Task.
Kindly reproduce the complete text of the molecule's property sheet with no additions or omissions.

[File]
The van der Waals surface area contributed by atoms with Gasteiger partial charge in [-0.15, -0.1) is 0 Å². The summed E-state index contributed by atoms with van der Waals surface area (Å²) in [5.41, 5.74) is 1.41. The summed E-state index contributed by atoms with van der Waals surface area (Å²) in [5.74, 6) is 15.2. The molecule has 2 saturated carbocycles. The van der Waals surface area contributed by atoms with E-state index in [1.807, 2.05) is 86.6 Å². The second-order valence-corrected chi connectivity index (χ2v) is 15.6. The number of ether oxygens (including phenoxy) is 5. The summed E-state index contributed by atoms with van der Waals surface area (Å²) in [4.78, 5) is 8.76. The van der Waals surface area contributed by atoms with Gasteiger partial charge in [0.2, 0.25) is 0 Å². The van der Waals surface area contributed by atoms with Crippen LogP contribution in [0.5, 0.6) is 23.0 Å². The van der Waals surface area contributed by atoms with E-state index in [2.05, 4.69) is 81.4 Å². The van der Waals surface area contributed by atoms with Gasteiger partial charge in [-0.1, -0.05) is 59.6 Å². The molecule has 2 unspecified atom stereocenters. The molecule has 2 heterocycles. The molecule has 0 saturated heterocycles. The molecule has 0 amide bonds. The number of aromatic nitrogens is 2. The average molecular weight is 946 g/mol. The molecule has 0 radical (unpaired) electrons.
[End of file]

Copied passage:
The van der Waals surface area contributed by atoms with Gasteiger partial charge in [-0.15, -0.1) is 0 Å². The summed E-state index contributed by atoms with van der Waals surface area (Å²) in [5.41, 5.74) is 1.41. The summed E-state index contributed by atoms with van der Waals surface area (Å²) in [5.74, 6) is 15.2. The molecule has 2 saturated carbocycles. The van der Waals surface area contributed by atoms with E-state index in [1.807, 2.05) is 86.6 Å². The second-order valence-corrected chi connectivity index (χ2v) is 15.6. The number of ether oxygens (including phenoxy) is 5. The summed E-state index contributed by atoms with van der Waals surface area (Å²) in [4.78, 5) is 8.76. The van der Waals surface area contributed by atoms with Gasteiger partial charge in [0.2, 0.25) is 0 Å². The van der Waals surface area contributed by atoms with Crippen LogP contribution in [0.5, 0.6) is 23.0 Å². The van der Waals surface area contributed by atoms with E-state index in [2.05, 4.69) is 81.4 Å². The van der Waals surface area contributed by atoms with Gasteiger partial charge in [-0.1, -0.05) is 59.6 Å². The molecule has 2 unspecified atom stereocenters. The molecule has 2 heterocycles. The molecule has 0 saturated heterocycles. The molecule has 0 amide bonds. The number of aromatic nitrogens is 2. The average molecular weight is 946 g/mol. The molecule has 0 radical (unpaired) electrons.